… and now I have a pair!

Yesterday I tore down Blimey and installed a pair of Koni FSD struts and Ireland Engineering fixed camber plates. I’ve been eyeing the Koni’s for a while, hoping to get a deal. A used set recently came up for sale on NAM and I grabbed them. I figured, while I had the front struts out, it was the right time to add camber plates if I was ever going to do it. So I ordered a new pair of Ireland Engineering plates as well. All this stuff sat in my garage for a couple of weeks before I could get time to install them.

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The Koni FSD struts have a special valve setup that makes them feel firm for cornering, but makes them absorb hard impacts like softer shocks. Many MINI owners swear by them for more comfortable street driving, while retaining good cornering performance.

The Ireland fixed camber plates add 1.25 degrees of negative camber up front. While the MINI has good adjustable rear negative camber – about 1.5-2.0 degrees, the stock front camber is only 0.5-0.75 degrees and non-adjustable. These cars corner better with a bit more camber in front than in the rear – many folks aim for street setups with 1.5-2.0 degrees of front negative camber, and 1.0 to 1.5 degrees of rear camber.

The install took most of the day, doing it solo, taking my time, breaking for lunch, and taking the time to make a special socket for the front struts. I used k-heuvo’s excellent how-to on NAM. While this writeup is for springs, swapping the struts is exactly the same procedure. The hardest part is removing and re-installing the front struts… it’s a bit of a bear getting the old ones out of and the new ones into the steering knuckle. But k-heuvo’s writeup provides some excellent tips for removal. For getting the new struts in, I had to reverse the procedure, using a stick and my jack to compress the spring/strut a bit and maneuver the bottom into the hole in the knuckle, then twist to get it aligned proper. CAREFUL! High risk of getting pinched here if you’re not attentive. I managed to keep all my digits intact. This would definitely be easier with two pairs of hands, though.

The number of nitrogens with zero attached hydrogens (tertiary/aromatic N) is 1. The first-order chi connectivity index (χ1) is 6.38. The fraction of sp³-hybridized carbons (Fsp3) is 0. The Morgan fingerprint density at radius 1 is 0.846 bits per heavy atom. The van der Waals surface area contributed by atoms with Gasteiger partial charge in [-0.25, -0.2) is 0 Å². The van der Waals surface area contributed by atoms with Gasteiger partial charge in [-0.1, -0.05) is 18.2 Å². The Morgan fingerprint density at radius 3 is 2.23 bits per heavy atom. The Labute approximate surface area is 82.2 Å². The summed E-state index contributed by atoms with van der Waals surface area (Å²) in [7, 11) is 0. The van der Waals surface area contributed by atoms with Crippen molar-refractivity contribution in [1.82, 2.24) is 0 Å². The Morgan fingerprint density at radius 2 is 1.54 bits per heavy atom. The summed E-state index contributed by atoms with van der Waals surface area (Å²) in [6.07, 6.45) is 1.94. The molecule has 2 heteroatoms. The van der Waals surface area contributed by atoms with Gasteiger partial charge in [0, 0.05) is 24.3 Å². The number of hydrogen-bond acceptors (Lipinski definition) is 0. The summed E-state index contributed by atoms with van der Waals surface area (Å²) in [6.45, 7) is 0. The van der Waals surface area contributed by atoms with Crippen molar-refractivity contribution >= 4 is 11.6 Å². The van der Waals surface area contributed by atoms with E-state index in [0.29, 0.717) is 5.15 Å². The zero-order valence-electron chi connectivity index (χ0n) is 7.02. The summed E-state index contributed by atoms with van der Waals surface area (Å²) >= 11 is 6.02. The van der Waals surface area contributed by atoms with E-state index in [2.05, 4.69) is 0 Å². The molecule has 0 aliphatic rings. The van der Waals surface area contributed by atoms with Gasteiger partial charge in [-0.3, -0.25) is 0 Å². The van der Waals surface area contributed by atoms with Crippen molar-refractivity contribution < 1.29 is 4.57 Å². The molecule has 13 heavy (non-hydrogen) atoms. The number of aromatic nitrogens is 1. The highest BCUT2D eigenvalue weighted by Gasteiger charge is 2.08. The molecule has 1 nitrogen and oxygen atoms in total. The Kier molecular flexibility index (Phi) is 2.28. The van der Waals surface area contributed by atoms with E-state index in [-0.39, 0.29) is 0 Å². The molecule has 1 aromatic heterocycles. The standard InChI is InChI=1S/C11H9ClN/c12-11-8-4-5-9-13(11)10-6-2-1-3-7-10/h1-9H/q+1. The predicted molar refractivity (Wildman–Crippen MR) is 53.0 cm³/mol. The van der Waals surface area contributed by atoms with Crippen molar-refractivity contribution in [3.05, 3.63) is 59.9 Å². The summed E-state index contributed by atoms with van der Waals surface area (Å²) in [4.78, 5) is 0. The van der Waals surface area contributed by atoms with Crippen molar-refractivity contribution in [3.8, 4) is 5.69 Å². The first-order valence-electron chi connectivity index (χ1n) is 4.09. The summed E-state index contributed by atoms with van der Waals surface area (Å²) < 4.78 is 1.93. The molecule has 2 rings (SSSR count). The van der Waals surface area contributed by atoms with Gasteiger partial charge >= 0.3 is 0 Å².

Here are the “after” shots.

Front:

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Rear:

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Top view of the camber plates. Note that the bearing dust cap in the middle is moved toward the right (toward the engine bay) by about an inch – this is what adds the additional camber. The Ireland plates also have longer studs than the OEM plates, which work better with the M7 strut tower plates! Sorry for the poor focus.

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Time for a test drive. Yowee! The new setup has SIGNIFICANTLY better front-end cornering grip than before. I have to try much harder to make the car push in corners. The FSD’s do NOT deaden the road feel significantly. Still have plenty of feeling of being in contact with the pavement. They just take the “edge” off imperfections in the road. I’m looking forward to feeling this difference on some rough expansion-jointed interstate highway soon.

Update 7/1/2008: Had my alignment done today at Performance Chassis in Cary. Mark Cooper – great guy (with a great name!) does lots of work for guys in the Tar Heel Sports Car Club, so he understands performance suspension setups. I now have -1.8deg front camber (+/- .1 due to the fixed front camber), -1.5deg rear camber, and zero toe all around. Car handles GREAT and is stable. Love it.  Note that adding the camber plates had the effect of creating a TON of front toe-in… so I’m glad I got a quick alignment before I wore our my front tires… very reasonable prices, too. Highly recommended!

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